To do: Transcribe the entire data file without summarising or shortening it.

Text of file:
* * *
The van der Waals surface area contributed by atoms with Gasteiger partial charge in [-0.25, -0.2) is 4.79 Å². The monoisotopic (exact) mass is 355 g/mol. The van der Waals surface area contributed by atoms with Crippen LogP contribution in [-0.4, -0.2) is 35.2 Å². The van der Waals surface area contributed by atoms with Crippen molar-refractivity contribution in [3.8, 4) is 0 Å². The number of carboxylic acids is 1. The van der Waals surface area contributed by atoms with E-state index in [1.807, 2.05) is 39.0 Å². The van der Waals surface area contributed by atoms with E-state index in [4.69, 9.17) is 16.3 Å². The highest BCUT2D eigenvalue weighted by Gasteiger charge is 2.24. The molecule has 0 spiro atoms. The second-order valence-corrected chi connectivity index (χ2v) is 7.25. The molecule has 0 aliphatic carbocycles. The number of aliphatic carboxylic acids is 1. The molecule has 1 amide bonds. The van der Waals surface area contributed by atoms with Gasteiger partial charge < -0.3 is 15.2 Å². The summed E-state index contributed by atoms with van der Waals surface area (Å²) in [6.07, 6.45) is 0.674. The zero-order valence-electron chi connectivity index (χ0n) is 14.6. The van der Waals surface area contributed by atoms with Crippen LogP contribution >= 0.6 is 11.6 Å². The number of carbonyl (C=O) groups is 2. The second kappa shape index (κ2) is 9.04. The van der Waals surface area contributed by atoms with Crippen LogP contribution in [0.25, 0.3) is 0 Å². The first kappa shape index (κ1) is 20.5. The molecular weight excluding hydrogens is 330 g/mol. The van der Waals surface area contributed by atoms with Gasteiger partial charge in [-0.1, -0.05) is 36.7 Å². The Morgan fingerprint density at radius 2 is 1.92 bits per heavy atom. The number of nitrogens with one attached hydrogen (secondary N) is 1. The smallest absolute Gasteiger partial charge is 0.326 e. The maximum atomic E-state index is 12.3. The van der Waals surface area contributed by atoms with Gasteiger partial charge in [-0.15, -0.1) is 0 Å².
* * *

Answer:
The van der Waals surface area contributed by atoms with Gasteiger partial charge in [-0.25, -0.2) is 4.79 Å². The monoisotopic (exact) mass is 355 g/mol. The van der Waals surface area contributed by atoms with Crippen LogP contribution in [-0.4, -0.2) is 35.2 Å². The van der Waals surface area contributed by atoms with Crippen molar-refractivity contribution in [3.8, 4) is 0 Å². The number of carboxylic acids is 1. The van der Waals surface area contributed by atoms with E-state index in [1.807, 2.05) is 39.0 Å². The van der Waals surface area contributed by atoms with E-state index in [4.69, 9.17) is 16.3 Å². The highest BCUT2D eigenvalue weighted by Gasteiger charge is 2.24. The molecule has 0 spiro atoms. The second-order valence-corrected chi connectivity index (χ2v) is 7.25. The molecule has 0 aliphatic carbocycles. The number of aliphatic carboxylic acids is 1. The molecule has 1 amide bonds. The van der Waals surface area contributed by atoms with Gasteiger partial charge < -0.3 is 15.2 Å². The summed E-state index contributed by atoms with van der Waals surface area (Å²) in [6.07, 6.45) is 0.674. The zero-order valence-electron chi connectivity index (χ0n) is 14.6. The van der Waals surface area contributed by atoms with Crippen LogP contribution >= 0.6 is 11.6 Å². The number of carbonyl (C=O) groups is 2. The second kappa shape index (κ2) is 9.04. The van der Waals surface area contributed by atoms with Crippen LogP contribution in [0.25, 0.3) is 0 Å². The first kappa shape index (κ1) is 20.5. The molecular weight excluding hydrogens is 330 g/mol. The van der Waals surface area contributed by atoms with Gasteiger partial charge in [-0.1, -0.05) is 36.7 Å². The Morgan fingerprint density at radius 2 is 1.92 bits per heavy atom. The number of nitrogens with one attached hydrogen (secondary N) is 1. The smallest absolute Gasteiger partial charge is 0.326 e. The maximum atomic E-state index is 12.3. The van der Waals surface area contributed by atoms with Gasteiger partial charge in [-0.15, -0.1) is 0 Å².